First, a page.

Thursday 2nd May 2013
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Ten representatives of New Zealand industry, including the lobby group for the biggest power users, are asking the Labour and Green parties to withdraw their interventionist, new electricity policy.
Describing the country's current arrangements as "one of the increasingly competitive electricity markets in the world", the Business New Zealand-led initiative asks: "With the good of all New Zealanders in mind we ask you to withdraw these damaging policies" which would "severely undermine business confidence."
The open letter signed by the leaders of 10 business lobby groups, the Major Electricity Users Group, the mining industry lobbyist Straterra, and numerous regional affiliates of Business NZ, the country's largest business lobby group.
The letter was published shortly after Greens co-leader Metiria Turei called separately for the government to halt further asset sales. He said reported approaches to major investment houses about joint lead manager roles for the partial sale of Meridian Energy and Genesis Energy was inappropriate.
It effectively means business leaders, including major power users, would rather pay more for electricity than they would under the Labour-Greens scheme, which they fear will return New Zealand to policies the letter says have failed in the past. It would also have a "chilling effect" across the economy, costing jobs, because it would destroy around $3 billion of value in the electricity industry, both private and government-owned.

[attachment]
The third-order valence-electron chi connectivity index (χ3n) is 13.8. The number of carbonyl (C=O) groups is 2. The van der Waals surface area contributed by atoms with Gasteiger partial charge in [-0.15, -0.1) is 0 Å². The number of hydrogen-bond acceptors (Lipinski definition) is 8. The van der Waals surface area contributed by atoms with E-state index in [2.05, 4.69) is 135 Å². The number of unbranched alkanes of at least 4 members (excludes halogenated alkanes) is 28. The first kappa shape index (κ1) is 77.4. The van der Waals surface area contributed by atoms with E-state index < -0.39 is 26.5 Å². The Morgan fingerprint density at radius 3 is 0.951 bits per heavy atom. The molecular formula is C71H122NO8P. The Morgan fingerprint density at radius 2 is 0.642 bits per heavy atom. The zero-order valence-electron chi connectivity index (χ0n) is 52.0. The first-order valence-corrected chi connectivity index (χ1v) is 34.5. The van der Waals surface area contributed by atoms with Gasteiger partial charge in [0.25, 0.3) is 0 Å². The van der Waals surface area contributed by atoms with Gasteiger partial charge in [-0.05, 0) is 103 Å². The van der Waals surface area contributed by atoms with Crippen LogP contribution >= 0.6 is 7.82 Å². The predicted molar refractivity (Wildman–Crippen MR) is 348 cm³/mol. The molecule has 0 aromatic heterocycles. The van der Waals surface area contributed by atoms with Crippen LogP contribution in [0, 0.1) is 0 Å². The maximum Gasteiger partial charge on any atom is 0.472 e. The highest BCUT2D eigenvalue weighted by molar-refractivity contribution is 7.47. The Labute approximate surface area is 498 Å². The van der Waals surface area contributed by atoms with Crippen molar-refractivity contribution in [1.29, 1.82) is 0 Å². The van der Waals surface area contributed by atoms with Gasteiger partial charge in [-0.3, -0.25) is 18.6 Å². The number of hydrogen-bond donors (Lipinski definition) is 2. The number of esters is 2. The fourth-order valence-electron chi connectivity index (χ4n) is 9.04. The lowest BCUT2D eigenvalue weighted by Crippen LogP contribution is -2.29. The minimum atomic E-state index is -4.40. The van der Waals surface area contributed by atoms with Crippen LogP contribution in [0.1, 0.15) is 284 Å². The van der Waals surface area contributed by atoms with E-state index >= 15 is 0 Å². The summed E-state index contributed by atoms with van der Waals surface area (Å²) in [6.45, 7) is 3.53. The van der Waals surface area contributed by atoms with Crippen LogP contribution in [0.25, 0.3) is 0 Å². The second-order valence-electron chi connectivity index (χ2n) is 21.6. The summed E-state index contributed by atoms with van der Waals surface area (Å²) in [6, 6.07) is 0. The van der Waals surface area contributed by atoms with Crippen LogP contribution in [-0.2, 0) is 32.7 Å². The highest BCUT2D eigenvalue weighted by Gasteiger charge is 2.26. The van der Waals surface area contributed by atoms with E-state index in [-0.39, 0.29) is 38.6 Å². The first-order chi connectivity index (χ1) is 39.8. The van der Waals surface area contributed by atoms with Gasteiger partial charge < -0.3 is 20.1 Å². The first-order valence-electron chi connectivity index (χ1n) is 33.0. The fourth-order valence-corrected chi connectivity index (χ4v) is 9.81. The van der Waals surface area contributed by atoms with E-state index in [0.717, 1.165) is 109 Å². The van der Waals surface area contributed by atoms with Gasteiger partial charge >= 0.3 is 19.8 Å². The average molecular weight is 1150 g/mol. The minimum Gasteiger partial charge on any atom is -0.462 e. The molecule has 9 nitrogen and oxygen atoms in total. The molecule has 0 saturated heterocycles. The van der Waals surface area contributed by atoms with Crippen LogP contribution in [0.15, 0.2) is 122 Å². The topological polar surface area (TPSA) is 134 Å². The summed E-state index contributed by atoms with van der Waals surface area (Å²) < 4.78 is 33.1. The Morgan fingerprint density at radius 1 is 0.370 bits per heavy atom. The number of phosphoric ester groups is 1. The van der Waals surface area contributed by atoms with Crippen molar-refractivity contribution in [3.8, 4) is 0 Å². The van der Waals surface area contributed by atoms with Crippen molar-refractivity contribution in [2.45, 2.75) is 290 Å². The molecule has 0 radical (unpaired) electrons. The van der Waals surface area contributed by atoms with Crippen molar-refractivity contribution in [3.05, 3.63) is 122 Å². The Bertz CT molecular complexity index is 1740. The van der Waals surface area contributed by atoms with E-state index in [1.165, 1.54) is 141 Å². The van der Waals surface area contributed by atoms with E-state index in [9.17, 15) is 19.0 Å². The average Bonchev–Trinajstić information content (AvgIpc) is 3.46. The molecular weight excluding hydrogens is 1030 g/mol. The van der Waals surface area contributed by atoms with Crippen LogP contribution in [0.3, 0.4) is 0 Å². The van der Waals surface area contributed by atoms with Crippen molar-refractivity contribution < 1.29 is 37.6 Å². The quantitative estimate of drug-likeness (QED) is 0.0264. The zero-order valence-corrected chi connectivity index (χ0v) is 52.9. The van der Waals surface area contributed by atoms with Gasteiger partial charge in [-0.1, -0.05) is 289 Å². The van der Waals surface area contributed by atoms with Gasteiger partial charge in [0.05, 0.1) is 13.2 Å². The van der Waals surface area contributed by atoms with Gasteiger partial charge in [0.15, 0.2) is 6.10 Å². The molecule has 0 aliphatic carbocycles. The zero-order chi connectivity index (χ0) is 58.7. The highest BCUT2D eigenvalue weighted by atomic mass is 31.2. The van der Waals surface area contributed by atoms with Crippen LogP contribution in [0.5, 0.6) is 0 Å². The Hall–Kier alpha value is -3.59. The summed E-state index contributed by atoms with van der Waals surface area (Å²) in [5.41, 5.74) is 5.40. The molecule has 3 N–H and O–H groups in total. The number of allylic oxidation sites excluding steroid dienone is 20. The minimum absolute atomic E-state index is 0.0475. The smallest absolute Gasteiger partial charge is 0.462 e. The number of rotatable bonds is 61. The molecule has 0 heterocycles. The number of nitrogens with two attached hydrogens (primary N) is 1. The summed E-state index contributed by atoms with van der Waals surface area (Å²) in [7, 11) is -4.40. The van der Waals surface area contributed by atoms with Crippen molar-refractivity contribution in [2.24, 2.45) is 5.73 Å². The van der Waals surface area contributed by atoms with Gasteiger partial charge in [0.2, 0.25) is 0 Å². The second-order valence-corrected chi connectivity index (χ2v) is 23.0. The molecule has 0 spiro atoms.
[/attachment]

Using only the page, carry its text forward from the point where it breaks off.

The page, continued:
The Labour-Green policy would abandon the current wholesale electricity market arrangements, developed over the last 25 years and believed by many to have produced higher than necessary power prices. Instead, it would set up a central government agency to buy all electricity and resell it to retailers and major users, regulate the industry, and decide when to build new power stations.
Such policies "have been shown to be incapable of meeting the challenges of a modern economy with a complex, real-time electricity market," the open letter says.
"Putting aside the sheer complexity of their implementation, policies that protect businesses from the full costs of the inputs they use ultimately dull the incentive to innovate and make them less, not more internationally competitive.
"Reducing retail prices below the full marginal cost of production encourages households to use more than they should."
"Business shares your concerns about constantly rising power prices and their impact on our global competitiveness", but did not believe "policies based on subsidies and greater state control are the right answers," the letter says.
That approach "causes interest rates to rise, depletes retirement savings held in KiwiSaver accounts and means that other economic opportunities ... are foregone. Individuals are less well-off as a result."
In her statement, Turei said: "National's rush to sell the three electricity SOEs before the end of the year is anti-democratic, financially unsound, and will leave retail investors exposed when NZ Power reduces electricity prices."
The Labour-Greens policy is thought likely to have dimmed investor appetite for the MightyRiverPower share float, retail investor registrations for which close tomorrow.
However, Wellington investment house Woodward Partners this week predicted an issue price of $2.60, near the middle of the $2.35 to $2.80 range nominated when the MRP prospectus was released on April 5, and placed implementation of the new policy as only the 10th most significant business risk MRP faces.
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